Review: Alexander Ivashkin and Irina Schnittke ****
12 December 2008
By David Denton
Even by the exalted ideals of these two great Russian musicians, their performance of the Shostakovich Cello Sonata was one of those remarkable experiences you will rarely encounter.
From that tender handling of the romantic love theme in the first movement, shared between the instruments, to the drama and technical virtuosity of the second and fourth movements, this was inspired musicianship.
The range of incandescent colours and details Ivashkin produced was revelatory, while Schnittke showed why she is so highly regarded as a Shostakovich interpreter.
The second half was devoted to a version for cello, piano and recorded tape of her husband's Epilogue from the ballet Peer Gynt, a score that sums up the life of the enigmatic character made famous in Grieg's music.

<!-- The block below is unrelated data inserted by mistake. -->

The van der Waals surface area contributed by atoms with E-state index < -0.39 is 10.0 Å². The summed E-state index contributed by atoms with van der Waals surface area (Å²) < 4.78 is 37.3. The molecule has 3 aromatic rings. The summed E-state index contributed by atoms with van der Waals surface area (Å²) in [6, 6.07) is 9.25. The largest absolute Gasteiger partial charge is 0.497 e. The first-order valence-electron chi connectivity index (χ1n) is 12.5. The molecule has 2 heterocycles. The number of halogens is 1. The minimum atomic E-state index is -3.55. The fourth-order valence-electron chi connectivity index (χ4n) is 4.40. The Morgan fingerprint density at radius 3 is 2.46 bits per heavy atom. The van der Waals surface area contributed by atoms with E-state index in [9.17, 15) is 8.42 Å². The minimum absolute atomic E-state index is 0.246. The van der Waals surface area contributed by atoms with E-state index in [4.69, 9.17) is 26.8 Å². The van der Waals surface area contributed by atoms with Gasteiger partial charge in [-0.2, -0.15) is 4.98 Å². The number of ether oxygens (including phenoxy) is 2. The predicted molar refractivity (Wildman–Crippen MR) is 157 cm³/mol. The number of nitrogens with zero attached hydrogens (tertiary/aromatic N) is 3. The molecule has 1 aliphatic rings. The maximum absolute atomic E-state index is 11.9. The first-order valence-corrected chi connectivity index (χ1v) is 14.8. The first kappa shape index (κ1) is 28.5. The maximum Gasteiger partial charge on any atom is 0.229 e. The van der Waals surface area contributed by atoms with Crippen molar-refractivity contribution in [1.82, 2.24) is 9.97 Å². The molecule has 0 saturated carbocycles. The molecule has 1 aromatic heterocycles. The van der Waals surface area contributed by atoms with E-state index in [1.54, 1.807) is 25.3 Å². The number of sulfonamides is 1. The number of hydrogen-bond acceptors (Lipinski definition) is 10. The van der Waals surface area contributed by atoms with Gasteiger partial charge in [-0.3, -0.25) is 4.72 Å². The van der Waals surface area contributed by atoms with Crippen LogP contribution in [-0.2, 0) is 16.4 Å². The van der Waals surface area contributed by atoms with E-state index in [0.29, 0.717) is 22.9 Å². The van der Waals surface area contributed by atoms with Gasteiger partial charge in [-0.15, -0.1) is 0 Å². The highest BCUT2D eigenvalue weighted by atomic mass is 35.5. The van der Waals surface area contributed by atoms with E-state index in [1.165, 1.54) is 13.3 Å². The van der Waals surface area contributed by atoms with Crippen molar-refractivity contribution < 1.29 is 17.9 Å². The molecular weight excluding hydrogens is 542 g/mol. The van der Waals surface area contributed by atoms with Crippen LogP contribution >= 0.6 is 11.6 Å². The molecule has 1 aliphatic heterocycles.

The result is a score of many moods and differing styles of composition that makes considerable demands. I don't suppose it will ever want for a finer performance. Even the performers looked pleased and surprised that a modern work was received with such rapturous applause, but by now the audience were well aware that this was a very special concert.
The Venue, Leeds